You are on page 1of 8

3 Image Acquisition

Before proceeding further, let us look at the support provided by image acquisition toolbox in MATLAB. Now-a-days most of the cameras are available with USB interface. Once you install the driver for the camera, the computer detects the device whenever you connect it. Alternatively, if you have a Digital Video camcorders or CCD camera connected with grabber card and interfaced with computer, Windows OS automatically detects the device. In order t execute out further instructions, you will need a functional USB webcam connected to your PC. In MATLAB, you can check if the support is available for your camera. MATLAB has built-in adaptors for accessing these devices. An adaptor is a software that MATLAB uses to communicate with an image acquisition device. >> imaqhwinfo >> cam=imaqhwinfo; >> cam.InstalledAdaptors

To get more information about the device, type >>dev_info = imaqhwinfo('winvideo',1) Note: Instead of winvideo, if imaqhwinfo shows another adaptor, then type that adaptor name instead of winvideo.

Your output should be similar to one shown in the snapshot below.

3.1 Previewing video


You can preview the video captured by the image by defining an object and associate it with the device. >> vid=videoinput(winvideo,1, RGB24_320x240) You will see the details of the acquisition parameters, as shown in the following snapshot.

Now to see the video being captured by the camera , use preview command >> preview(vid)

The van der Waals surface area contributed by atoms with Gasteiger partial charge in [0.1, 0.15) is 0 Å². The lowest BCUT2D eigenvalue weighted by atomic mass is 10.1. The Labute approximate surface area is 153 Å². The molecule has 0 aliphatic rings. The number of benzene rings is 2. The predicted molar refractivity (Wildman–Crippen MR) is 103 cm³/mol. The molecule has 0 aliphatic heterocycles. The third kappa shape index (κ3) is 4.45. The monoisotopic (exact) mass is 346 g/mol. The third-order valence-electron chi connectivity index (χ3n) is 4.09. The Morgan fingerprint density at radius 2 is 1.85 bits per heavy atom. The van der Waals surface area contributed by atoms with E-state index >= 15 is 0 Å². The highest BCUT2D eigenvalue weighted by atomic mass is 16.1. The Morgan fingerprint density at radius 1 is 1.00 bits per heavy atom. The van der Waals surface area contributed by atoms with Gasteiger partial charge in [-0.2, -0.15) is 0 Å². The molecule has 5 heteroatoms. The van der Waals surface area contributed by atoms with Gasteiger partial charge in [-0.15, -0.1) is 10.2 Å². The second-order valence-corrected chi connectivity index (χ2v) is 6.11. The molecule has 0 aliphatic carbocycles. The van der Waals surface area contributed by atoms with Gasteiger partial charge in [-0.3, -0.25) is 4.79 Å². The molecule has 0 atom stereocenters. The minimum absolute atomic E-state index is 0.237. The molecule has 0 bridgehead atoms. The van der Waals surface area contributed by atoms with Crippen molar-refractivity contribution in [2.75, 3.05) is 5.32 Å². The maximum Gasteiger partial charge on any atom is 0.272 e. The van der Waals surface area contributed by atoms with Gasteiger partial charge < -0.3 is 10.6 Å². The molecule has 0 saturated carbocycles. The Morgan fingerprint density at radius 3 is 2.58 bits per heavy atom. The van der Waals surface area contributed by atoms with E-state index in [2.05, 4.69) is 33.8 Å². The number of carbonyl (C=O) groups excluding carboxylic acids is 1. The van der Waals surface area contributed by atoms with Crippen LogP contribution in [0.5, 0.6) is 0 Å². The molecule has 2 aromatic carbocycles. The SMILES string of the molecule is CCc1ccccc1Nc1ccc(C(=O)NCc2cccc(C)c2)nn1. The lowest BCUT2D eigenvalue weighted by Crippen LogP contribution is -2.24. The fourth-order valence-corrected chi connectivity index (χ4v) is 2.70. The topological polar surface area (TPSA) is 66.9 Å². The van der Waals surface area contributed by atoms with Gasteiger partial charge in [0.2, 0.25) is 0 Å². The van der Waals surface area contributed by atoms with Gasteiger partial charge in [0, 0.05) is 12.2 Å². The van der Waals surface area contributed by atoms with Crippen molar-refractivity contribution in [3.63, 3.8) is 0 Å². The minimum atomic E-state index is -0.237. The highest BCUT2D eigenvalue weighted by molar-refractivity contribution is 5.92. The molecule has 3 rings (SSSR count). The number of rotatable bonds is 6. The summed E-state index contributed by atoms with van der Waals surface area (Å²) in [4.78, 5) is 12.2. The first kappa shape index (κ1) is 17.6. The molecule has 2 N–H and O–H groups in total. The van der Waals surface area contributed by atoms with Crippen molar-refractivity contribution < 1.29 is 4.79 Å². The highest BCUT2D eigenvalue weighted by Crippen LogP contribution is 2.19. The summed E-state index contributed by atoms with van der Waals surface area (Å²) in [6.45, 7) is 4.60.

You should see a window pop-up, that displays what your camera is capturing.

The camera may support multiple video formats. To see for yourself all the supported formats, type >>dev_info = imaqhwinfo('winvideo',1); >>celldisp(dev_info.SupportedFormats); %displays list of supported formats Check out for yourself the display of other formats, by replacing `RGB24_320x240` with other formats, in the definition of the object vid.

3.2 Capturing and storing images


1. Capturing an image Now to capture an image from the video, define the object vid as described before and use getdata to capture a frame from the video. >>start(vid); % This command initiates capturing of frames and stores % the frames in memory >>im=getdata(vid,1); >>figure,imshow(im); 2. Storing the image You can store the captured image as a .jpg or .gif file using imwrite function. >>imwrite(im,'testimage.gif'); The image will be stored in MATLAB71\work folder. Check this out yourself.

3.3 Getting ahead with Image Acquisition